As a result of the COVID-19 public health emergency, Delaware court facilities have been closed to the public since March 23, 2020, but are still operational.  The Delaware Supreme Court declared a Judicial Emergency on March 14, 2020, which is currently in effect until May 14, 2020.  During this time, the court is continuing to conduct necessary and urgent court matters, but has suspended all trials and is conducting hearings by video conference or telephonically to the extent possible.  The court staff in the courthouses have been reduced with many court staff working remotely.  Filings are being performed through electronic filing, and a courthouse drop-box is available for the public who do not have access to file electronically.

                The Delaware Supreme Court has also provided for the extension of court deadlines, including statutes of limitation.  In an Order dated March 22, 2020 and extended by Order dated April 14, 2020, the Supreme Court extended deadlines imposed by court rules and state and local statutes and ordinances due to expire between March 23, 2020 and May 14, 2020 are extended through June 1, 2020.  These orders also extend statutes of limitation and statutes of repose that would expire between March 23, 2020 and May 14, 2020 until June 1, 2020.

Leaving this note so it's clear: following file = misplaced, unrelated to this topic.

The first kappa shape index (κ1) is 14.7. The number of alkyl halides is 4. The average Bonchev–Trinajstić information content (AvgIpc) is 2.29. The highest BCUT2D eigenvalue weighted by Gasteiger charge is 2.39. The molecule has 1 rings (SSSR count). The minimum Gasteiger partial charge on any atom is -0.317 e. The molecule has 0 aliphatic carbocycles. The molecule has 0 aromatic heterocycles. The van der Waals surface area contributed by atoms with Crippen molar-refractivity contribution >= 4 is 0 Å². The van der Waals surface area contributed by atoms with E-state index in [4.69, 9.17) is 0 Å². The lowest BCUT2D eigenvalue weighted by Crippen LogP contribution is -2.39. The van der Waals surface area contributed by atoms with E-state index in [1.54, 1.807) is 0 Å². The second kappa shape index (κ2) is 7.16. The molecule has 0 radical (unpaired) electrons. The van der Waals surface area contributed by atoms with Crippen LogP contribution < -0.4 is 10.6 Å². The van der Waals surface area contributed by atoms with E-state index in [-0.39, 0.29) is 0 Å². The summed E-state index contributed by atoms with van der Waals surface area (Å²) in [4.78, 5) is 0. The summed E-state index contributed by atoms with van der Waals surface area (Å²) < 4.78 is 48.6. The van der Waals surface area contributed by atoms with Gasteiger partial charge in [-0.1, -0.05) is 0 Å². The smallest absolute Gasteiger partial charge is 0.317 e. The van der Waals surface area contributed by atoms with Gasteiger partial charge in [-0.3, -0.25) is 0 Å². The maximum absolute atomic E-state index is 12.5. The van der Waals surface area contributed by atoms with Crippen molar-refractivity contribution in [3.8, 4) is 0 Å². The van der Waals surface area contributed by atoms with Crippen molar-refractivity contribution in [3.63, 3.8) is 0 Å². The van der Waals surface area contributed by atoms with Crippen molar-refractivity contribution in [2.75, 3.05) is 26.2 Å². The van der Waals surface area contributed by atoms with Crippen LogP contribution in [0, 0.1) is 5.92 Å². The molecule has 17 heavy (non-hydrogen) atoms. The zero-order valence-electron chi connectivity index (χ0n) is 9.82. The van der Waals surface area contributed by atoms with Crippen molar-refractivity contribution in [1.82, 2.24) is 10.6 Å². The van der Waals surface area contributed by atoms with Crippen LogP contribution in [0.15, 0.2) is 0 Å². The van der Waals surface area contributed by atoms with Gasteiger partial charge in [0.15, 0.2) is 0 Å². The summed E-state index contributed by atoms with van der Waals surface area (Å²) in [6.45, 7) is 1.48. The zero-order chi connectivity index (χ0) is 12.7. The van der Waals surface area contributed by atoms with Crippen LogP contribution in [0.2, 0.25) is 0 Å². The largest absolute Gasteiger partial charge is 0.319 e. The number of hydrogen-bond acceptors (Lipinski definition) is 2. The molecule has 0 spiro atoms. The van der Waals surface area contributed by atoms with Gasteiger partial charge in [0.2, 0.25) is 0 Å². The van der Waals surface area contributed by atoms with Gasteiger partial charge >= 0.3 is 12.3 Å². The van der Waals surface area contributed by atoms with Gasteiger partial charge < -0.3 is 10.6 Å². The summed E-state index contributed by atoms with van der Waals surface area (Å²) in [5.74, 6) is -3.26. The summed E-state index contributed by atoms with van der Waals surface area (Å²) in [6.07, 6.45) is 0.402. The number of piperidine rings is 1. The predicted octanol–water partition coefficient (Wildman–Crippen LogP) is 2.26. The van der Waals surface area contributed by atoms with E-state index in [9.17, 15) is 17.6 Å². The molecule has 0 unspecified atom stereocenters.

It is important to note that while the Supreme Court orders extend the deadlines set by court rules and statutes, they do not extend deadlines imposed by court order.  This means discovery dates imposed in a trial scheduling order are not extended by the Supreme Court orders.  To extend discovery dates, a stipulation or motion would need to be presented for the judge’s consideration. 

                The Supreme Court orders have also suspended the requirement for sworn verifications and affidavits in filings in the courts.  Alleviating the requirement of sworn verifications and affidavits relieves the need to appear in the presence of a notary public when signing the statement.  Rather than a notarized statement, an unsworn declaration declaring under penalty of perjury that the declaration is true and correct signed, but not notarized, is acceptable. 

                Although changes have been made to provide for the safety of court personnel, attorneys, and the public and extensions of time have been granted, the court system is still functioning with new cases and filings being submitted and accepted.  If you have concerns about how your case is affected by the Judicial Emergency, you should consult with your attorney.      

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